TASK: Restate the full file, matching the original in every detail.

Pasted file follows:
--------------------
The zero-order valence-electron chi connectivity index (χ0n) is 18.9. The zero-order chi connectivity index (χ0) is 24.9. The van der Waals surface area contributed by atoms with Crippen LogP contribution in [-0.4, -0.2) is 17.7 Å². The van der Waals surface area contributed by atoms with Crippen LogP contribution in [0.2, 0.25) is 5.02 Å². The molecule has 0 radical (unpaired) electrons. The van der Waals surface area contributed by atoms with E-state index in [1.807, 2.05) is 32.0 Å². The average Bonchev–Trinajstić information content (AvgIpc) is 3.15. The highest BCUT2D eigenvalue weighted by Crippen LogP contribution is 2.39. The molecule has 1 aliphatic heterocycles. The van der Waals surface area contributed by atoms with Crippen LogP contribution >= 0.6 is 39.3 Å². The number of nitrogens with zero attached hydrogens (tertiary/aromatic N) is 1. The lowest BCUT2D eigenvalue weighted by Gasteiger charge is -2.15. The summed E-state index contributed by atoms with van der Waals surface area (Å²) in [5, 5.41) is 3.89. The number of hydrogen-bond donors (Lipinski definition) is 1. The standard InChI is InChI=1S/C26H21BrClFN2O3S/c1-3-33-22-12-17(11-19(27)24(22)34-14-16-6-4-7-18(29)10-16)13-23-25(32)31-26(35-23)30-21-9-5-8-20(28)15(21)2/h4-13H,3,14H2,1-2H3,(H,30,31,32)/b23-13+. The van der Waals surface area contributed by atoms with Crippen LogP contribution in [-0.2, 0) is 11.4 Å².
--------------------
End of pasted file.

The zero-order valence-electron chi connectivity index (χ0n) is 18.9. The zero-order chi connectivity index (χ0) is 24.9. The van der Waals surface area contributed by atoms with Crippen LogP contribution in [-0.4, -0.2) is 17.7 Å². The van der Waals surface area contributed by atoms with Crippen LogP contribution in [0.2, 0.25) is 5.02 Å². The molecule has 0 radical (unpaired) electrons. The van der Waals surface area contributed by atoms with E-state index in [1.807, 2.05) is 32.0 Å². The average Bonchev–Trinajstić information content (AvgIpc) is 3.15. The highest BCUT2D eigenvalue weighted by Crippen LogP contribution is 2.39. The molecule has 1 aliphatic heterocycles. The van der Waals surface area contributed by atoms with Crippen LogP contribution >= 0.6 is 39.3 Å². The number of nitrogens with zero attached hydrogens (tertiary/aromatic N) is 1. The lowest BCUT2D eigenvalue weighted by Gasteiger charge is -2.15. The summed E-state index contributed by atoms with van der Waals surface area (Å²) in [5, 5.41) is 3.89. The number of hydrogen-bond donors (Lipinski definition) is 1. The standard InChI is InChI=1S/C26H21BrClFN2O3S/c1-3-33-22-12-17(11-19(27)24(22)34-14-16-6-4-7-18(29)10-16)13-23-25(32)31-26(35-23)30-21-9-5-8-20(28)15(21)2/h4-13H,3,14H2,1-2H3,(H,30,31,32)/b23-13+. The van der Waals surface area contributed by atoms with Crippen LogP contribution in [-0.2, 0) is 11.4 Å².